5.2 FOC strategy for an IPM synchronous motor

5.2.8 Real-time interface and results


Figure 5.24: Block diagram for reading the uploaded LUTs.

Concerning the front panel, a tab control is inserted for separating the different interfaces – one for the parameters and the main diagrams, another one for the electric and control variables, the third for MTPA look-up tables analysis. When the CAN communication is added to the real-time, one section is reserved for visualizing the exchanged frames. Through the controllers, all the parameters are set for configuring the motor and for regulating the PI multiplicative factors, the reference ramp signal slope, the Butterworth cut-off frequency, the hysteresis thresholds and the number of filtered cycles for the debouncing mechanism. When the simulation starts, the user is able to activate the control algorithm, to send the request, to switch from speed to torque loop and also to establish the maximum charging and discharging current rates – the BMS is not yet simulated through the CAN bus in this phase. The waveform charts, the numeric indicators and the LEDs are inserted in the panel for reading and displaying the resulting variables, such as rotor speed, motor torque, flux-weakening and direct current PI status, etc. The simulation is classified as hardware-in-the-loop, because the SPARK board effectively runs the field-oriented control algorithm. However, the plant model is developed on the same board, so the HIL condition is not perfectly verified in prototyping phase. This aspect gives the chance for further consideration and future optimization – which will be discussed in the conclusive section. A part of the realized IPM user real-time interface for setting the parameters is shown in figure 5.25.

Figure 5.25: Section of the IPMSM front panel.

150 First case: torque loop

For the first simulation of the interior permanent configuration on the Alma Automotive SPARK hardware, the torque loop is used for regulating the motor’s behaviour.

In this case, the battery management system doesn’t send any stringent maximum charging and discharging current rates – default values equal to ±500 A are set, because the inverter DC never reaches the limits. The resistance torque is speed dependant, with a factor 𝛾 = 0.182 Nm s/rad in the first case and 𝛾 = 0.076 Nm s/rad in the second one. The external demand is equal to the maximum torque – 100% reference value – and the resulting waveforms are plotted is successive figures. In vehicle applications, the user torque request is traditionally obtained by mapping the position of accelerator and brake pedals. Thanks to flux-weakening algorithm, the speed is increased over the corresponding nominal parameter (𝑛𝑁= 4800 𝑅𝑃𝑀). It is possible to verify that the instantaneous maximum electromagnetic torque is 237 Nm only in constant torque condition, because in constant power area it decreases. Finally, the different loads produce different motor outputs. When the resistance torque 𝑇𝑟 meets the delivered 𝑇, the motor achieves the steady-state condition: for a smaller factor 𝛾 a higher speed is reached. For the reference value, a slope equal to 6000 Nm/s is chosen.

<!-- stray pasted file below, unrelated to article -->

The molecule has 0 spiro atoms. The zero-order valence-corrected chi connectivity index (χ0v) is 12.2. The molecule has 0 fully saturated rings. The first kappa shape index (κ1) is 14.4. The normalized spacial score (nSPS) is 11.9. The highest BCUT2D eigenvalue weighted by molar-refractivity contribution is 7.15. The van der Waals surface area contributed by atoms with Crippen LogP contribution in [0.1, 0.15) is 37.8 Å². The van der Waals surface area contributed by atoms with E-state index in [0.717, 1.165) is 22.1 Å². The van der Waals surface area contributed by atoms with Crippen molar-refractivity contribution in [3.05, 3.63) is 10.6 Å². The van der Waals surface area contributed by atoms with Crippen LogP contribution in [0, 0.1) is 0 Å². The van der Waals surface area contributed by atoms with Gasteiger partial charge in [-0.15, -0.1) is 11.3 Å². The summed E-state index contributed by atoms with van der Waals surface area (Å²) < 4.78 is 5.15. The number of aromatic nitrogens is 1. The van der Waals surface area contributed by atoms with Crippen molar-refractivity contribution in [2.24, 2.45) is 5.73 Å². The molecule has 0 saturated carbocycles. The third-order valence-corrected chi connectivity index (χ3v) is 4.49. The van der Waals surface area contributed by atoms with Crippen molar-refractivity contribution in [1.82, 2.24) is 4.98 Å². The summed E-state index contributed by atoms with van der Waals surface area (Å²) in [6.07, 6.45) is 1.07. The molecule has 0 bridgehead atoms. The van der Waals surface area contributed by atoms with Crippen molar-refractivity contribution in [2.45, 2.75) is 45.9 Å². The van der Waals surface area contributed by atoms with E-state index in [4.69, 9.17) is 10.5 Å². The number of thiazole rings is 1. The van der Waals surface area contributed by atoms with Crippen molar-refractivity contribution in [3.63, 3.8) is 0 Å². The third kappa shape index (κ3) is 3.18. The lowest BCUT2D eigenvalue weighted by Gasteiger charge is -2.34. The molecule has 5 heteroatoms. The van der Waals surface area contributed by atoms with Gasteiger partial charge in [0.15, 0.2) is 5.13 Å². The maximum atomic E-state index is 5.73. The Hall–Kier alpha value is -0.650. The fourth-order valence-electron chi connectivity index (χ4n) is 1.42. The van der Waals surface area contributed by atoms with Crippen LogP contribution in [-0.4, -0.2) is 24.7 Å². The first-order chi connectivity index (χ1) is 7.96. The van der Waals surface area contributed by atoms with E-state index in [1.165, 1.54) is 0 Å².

The d- and q-axis current contributions are shown in the following figure 5.26: both diagrams represent only the passage from null reference to maximum torque request. The motor starts from the MTPA condition in order to reach the constant power region, neglecting the opposite transition. The plotted waveforms are similar to the previous theoretical results.

Figure 5.26: Resulting dq-axes current contributions in IPMSM simulation, with 𝛾 = 0.182 𝑁𝑚 𝑠/𝑟𝑎𝑑 on the left and 𝛾 = 0.076 𝑁𝑚 𝑠/𝑟𝑎𝑑 on the right.